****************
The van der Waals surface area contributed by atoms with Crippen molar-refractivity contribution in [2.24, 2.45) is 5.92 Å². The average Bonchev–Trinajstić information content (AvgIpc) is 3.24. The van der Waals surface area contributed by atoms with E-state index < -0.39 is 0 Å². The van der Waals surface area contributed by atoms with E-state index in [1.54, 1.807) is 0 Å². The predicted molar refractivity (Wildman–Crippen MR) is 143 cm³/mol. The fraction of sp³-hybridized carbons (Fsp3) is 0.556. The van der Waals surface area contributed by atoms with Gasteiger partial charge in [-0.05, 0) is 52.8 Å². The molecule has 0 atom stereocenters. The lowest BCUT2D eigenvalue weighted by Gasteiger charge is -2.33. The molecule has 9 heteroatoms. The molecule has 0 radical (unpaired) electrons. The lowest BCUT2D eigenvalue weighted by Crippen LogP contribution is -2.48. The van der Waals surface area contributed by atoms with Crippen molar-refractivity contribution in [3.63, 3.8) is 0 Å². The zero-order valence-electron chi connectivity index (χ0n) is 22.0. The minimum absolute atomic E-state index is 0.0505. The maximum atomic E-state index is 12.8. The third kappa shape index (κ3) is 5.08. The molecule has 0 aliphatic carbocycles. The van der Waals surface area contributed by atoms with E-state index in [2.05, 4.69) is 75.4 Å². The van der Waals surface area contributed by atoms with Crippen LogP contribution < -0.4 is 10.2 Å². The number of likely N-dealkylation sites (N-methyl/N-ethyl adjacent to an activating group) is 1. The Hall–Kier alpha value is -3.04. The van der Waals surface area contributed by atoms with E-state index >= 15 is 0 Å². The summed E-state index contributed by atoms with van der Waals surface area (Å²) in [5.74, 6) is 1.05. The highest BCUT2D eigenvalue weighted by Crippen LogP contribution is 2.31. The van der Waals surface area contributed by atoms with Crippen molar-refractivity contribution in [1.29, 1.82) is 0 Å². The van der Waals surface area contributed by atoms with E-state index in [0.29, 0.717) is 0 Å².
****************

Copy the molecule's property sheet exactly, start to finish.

The van der Waals surface area contributed by atoms with Crippen molar-refractivity contribution in [2.24, 2.45) is 5.92 Å². The average Bonchev–Trinajstić information content (AvgIpc) is 3.24. The van der Waals surface area contributed by atoms with E-state index < -0.39 is 0 Å². The van der Waals surface area contributed by atoms with E-state index in [1.54, 1.807) is 0 Å². The predicted molar refractivity (Wildman–Crippen MR) is 143 cm³/mol. The fraction of sp³-hybridized carbons (Fsp3) is 0.556. The van der Waals surface area contributed by atoms with Gasteiger partial charge in [-0.05, 0) is 52.8 Å². The molecule has 0 atom stereocenters. The lowest BCUT2D eigenvalue weighted by Gasteiger charge is -2.33. The molecule has 9 heteroatoms. The molecule has 0 radical (unpaired) electrons. The lowest BCUT2D eigenvalue weighted by Crippen LogP contribution is -2.48. The van der Waals surface area contributed by atoms with Crippen molar-refractivity contribution in [3.63, 3.8) is 0 Å². The zero-order valence-electron chi connectivity index (χ0n) is 22.0. The minimum absolute atomic E-state index is 0.0505. The maximum atomic E-state index is 12.8. The third kappa shape index (κ3) is 5.08. The molecule has 0 aliphatic carbocycles. The van der Waals surface area contributed by atoms with E-state index in [2.05, 4.69) is 75.4 Å². The van der Waals surface area contributed by atoms with Crippen LogP contribution < -0.4 is 10.2 Å². The number of likely N-dealkylation sites (N-methyl/N-ethyl adjacent to an activating group) is 1. The Hall–Kier alpha value is -3.04. The van der Waals surface area contributed by atoms with E-state index >= 15 is 0 Å². The summed E-state index contributed by atoms with van der Waals surface area (Å²) in [5.74, 6) is 1.05. The highest BCUT2D eigenvalue weighted by Crippen LogP contribution is 2.31. The van der Waals surface area contributed by atoms with Crippen molar-refractivity contribution in [1.29, 1.82) is 0 Å². The van der Waals surface area contributed by atoms with E-state index in [0.29, 0.717) is 0 Å².